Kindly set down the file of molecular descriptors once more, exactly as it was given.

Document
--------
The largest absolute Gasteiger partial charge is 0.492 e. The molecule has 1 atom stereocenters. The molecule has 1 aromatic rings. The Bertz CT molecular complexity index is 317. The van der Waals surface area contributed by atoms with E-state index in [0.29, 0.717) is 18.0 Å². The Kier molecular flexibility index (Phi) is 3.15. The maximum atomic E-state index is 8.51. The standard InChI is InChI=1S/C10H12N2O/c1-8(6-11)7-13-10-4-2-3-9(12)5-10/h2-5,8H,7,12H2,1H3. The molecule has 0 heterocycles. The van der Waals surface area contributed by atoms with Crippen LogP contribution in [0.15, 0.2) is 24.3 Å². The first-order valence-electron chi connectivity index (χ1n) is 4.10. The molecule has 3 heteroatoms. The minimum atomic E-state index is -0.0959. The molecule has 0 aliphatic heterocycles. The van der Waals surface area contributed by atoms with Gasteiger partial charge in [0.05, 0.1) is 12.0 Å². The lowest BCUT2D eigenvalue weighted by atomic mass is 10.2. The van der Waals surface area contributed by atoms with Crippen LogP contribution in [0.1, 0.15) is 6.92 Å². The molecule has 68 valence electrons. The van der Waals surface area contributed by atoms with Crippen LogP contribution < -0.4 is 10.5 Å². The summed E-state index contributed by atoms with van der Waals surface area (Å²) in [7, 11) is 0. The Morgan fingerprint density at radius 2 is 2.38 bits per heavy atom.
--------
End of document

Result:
The largest absolute Gasteiger partial charge is 0.492 e. The molecule has 1 atom stereocenters. The molecule has 1 aromatic rings. The Bertz CT molecular complexity index is 317. The van der Waals surface area contributed by atoms with E-state index in [0.29, 0.717) is 18.0 Å². The Kier molecular flexibility index (Phi) is 3.15. The maximum atomic E-state index is 8.51. The standard InChI is InChI=1S/C10H12N2O/c1-8(6-11)7-13-10-4-2-3-9(12)5-10/h2-5,8H,7,12H2,1H3. The molecule has 0 heterocycles. The van der Waals surface area contributed by atoms with Crippen LogP contribution in [0.15, 0.2) is 24.3 Å². The first-order valence-electron chi connectivity index (χ1n) is 4.10. The molecule has 3 heteroatoms. The minimum atomic E-state index is -0.0959. The molecule has 0 aliphatic heterocycles. The van der Waals surface area contributed by atoms with Gasteiger partial charge in [0.05, 0.1) is 12.0 Å². The lowest BCUT2D eigenvalue weighted by atomic mass is 10.2. The van der Waals surface area contributed by atoms with Crippen LogP contribution in [0.1, 0.15) is 6.92 Å². The molecule has 68 valence electrons. The van der Waals surface area contributed by atoms with Crippen LogP contribution < -0.4 is 10.5 Å². The summed E-state index contributed by atoms with van der Waals surface area (Å²) in [7, 11) is 0. The Morgan fingerprint density at radius 2 is 2.38 bits per heavy atom.